“I went to university and got a law degree. I didn’t intend to practise law. What I wanted was the small measure of respect that would come with the letters behind my name. I headed back to Manitoba, and instead of working in a lumber camp, I was running pulpwood operations for Indian Affairs.”
And what he discovered working for Indian Affairs infuriated him.
“I’d spent time overseeing projects for Indians, clearing hydro-line right-of-ways in the bush, running pulpwood operations. I thought these projects were intended to help Indians, but a successful project attracted the wrong kind of attention. As soon as it started being successful, some [Indian Affairs] bureaucrat changed the rules and a promising project floundered and failed.”
Allard had gotten his first hard lessons about the frustration and futility of going up against the IA bureaucracy, but he was not about to be bested by intransigent civil servants ensconced in their comfortable offices in Ottawa or Winnipeg.
“When I realized I could do little to change the bureaucracy that ran economic and employment programs for Indians, I thought I might make a difference if I became a politician. I figured that the bureaucrats would have to listen to me then. I thought I could make some meaningful and substantive changes to the lives of the impoverished Indians on northern reserves if I sat on the provincial government benches.”
Allard was prepared to use the powerful pulpit of public office to make sure Indian voices were heard in the legislature. He went up to the Fort Alexander Reserve (now the Sagkeeng First Nation) about 120-km north-east of Winnipeg, to see Dave Courchene at his home. Allard told him he was willing to run for the Rupertsland seat.
“I’d need someone to run my election campaign for me,” Allard said, “and Dave told me to go see the young fellow next door and he would be able to help me. That young fellow was Phil Fontaine, and between the two of them I was elected in 1969 to the Manitoba Legislature with Schreyer as premier.”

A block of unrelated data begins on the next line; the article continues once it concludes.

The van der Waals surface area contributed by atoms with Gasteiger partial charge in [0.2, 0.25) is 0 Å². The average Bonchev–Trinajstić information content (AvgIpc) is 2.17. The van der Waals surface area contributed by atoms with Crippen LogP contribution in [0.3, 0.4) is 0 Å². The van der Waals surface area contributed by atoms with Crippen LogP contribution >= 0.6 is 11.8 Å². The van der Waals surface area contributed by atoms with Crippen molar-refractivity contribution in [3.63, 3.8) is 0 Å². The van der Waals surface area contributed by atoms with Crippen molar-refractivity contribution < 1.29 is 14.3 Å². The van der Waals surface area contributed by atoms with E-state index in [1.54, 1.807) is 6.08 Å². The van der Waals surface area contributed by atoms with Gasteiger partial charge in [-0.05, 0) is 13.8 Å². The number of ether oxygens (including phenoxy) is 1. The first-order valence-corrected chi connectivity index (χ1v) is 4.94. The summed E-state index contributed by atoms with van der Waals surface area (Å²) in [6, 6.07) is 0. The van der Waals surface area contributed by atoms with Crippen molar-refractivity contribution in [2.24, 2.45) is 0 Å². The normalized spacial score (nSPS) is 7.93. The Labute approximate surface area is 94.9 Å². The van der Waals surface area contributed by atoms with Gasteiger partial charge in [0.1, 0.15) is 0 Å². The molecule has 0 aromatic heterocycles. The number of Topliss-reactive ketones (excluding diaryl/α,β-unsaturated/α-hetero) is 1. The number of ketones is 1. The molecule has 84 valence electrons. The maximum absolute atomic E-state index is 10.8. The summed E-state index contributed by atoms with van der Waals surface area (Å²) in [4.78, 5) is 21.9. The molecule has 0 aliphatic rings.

But Allard’s political career was short-lived. As a new Member of the Manitoba Legislature and legislative assistant to Premier Schreyer in 1970, he was given the special responsibility in the new NDP government for developing innovative job programs for people in northern Manitoba, about 90 percent of them Indigenous. With the support of the Manitoba Indian Brotherhood, the Manitoba Métis Federation, mining interests and unions, Allard worked hard to pull together a new commuter flight service in the North that would allow Indigenous men to fly in and out of a newly opened mine operation on a two-week cycle so that they could earn good money and still remain in the home communities. But just as the new program was about to be announced, the NDP caucus pulled the plug and decided instead the government would build a brand new town from scratch in the wilderness near the mine.